Thomas Jefferson, third president, philosopher, scientist, historian, and author of the Declaration of the Independence, helped establish the foundations of self-government and individual freedom we know today. Jefferson's words—the Declaration and his more than 19,000 letters—and his architecture—including Monticello and the University of Virginia— provide a lens for scholars and visitors today to view the beginnings of early America.
Monticello, the home of Thomas Jefferson, offers numerous ways to experience authentic American history. Visitors can discover the genius of Jefferson, the author of the Declaration of Independence, and third president of the United States at his beautiful mountaintop home. Monticello is the only historic home in the United States designated as a UNESCO World Heritage Site. Guided tours of the house -- and of the scenic gardens and grounds provide unparalleled access to the life, times and legacies of Jefferson and those who lived and worked at the plantation.
Authors, scientists, diplomats, historians, musicians and more find inspiration in Thomas Jefferson's legacy and his mountaintop home. In this series, some of Monticello's notable visitors share their thoughts on Jefferson's lasting global impact and his influence on their lives today.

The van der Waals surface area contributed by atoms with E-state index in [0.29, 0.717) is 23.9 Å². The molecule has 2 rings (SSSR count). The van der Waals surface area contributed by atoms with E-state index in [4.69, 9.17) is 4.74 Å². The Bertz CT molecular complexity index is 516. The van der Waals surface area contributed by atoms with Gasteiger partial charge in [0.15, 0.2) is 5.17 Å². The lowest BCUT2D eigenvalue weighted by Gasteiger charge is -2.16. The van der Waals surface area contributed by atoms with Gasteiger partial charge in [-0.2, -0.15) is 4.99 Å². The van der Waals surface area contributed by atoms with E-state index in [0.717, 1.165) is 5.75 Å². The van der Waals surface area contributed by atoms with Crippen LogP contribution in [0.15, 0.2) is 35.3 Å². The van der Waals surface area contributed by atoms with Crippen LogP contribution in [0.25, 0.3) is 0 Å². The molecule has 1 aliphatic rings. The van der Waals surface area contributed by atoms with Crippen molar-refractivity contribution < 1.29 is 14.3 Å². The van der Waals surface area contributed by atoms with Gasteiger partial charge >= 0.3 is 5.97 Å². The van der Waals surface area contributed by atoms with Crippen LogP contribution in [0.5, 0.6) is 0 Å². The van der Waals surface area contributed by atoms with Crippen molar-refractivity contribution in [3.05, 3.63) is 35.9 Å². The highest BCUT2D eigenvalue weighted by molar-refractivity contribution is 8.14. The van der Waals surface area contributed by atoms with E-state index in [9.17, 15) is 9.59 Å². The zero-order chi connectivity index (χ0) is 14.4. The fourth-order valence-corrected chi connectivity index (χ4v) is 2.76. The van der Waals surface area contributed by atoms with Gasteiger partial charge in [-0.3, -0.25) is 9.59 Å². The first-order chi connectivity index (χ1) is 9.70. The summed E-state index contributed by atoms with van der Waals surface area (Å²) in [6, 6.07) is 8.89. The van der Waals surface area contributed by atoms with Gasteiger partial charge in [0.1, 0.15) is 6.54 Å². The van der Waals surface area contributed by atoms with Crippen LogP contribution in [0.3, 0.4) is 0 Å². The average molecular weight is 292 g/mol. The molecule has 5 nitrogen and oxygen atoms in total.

There is no more inspirational place to celebrate the Fourth of July than Monticello, the home of the author of the Declaration of Independence. Since 1963, more than 3,000 people from every corner of the globe have taken the oath of citizenship at the annual Monticello Independence Day Celebration and Naturalization Ceremony. Learn more at www.monticello.org/july4
Monticello has always been a work in progress, overflowing with Thomas Jefferson's brilliance and complexity, his designs and experiments. He was once quoted as saying, "Architecture is my delight, and putting up and pulling down, one of my favorite amusements." For nearly a century, the Thomas Jefferson Foundation has worked step by step to restore Monticello and its signature mountaintop landscape to the period of Jefferson's retirement. We have systematically removed modern overlays and intrusions and reacquired original acreage and furnishings. Our preservation work on the House --the embodiment of Jefferson's genius and the only private home in America designated as a UNESCO World Heritage Site -- has received our field's most prestigious accolades. Monticello has begun work on a multi-year transformational initiative, to reveal with conviction Monticello as Jefferson knew it. This initiative, known as the Mountaintop Project, will allow us to complete the House and Mulberry Row, neither of which can be understood independently of the other, and which together reveal the authentic story of Jefferson's plantation. Learn more on http://www.monticello.org/site/visit/mountaintop-project-...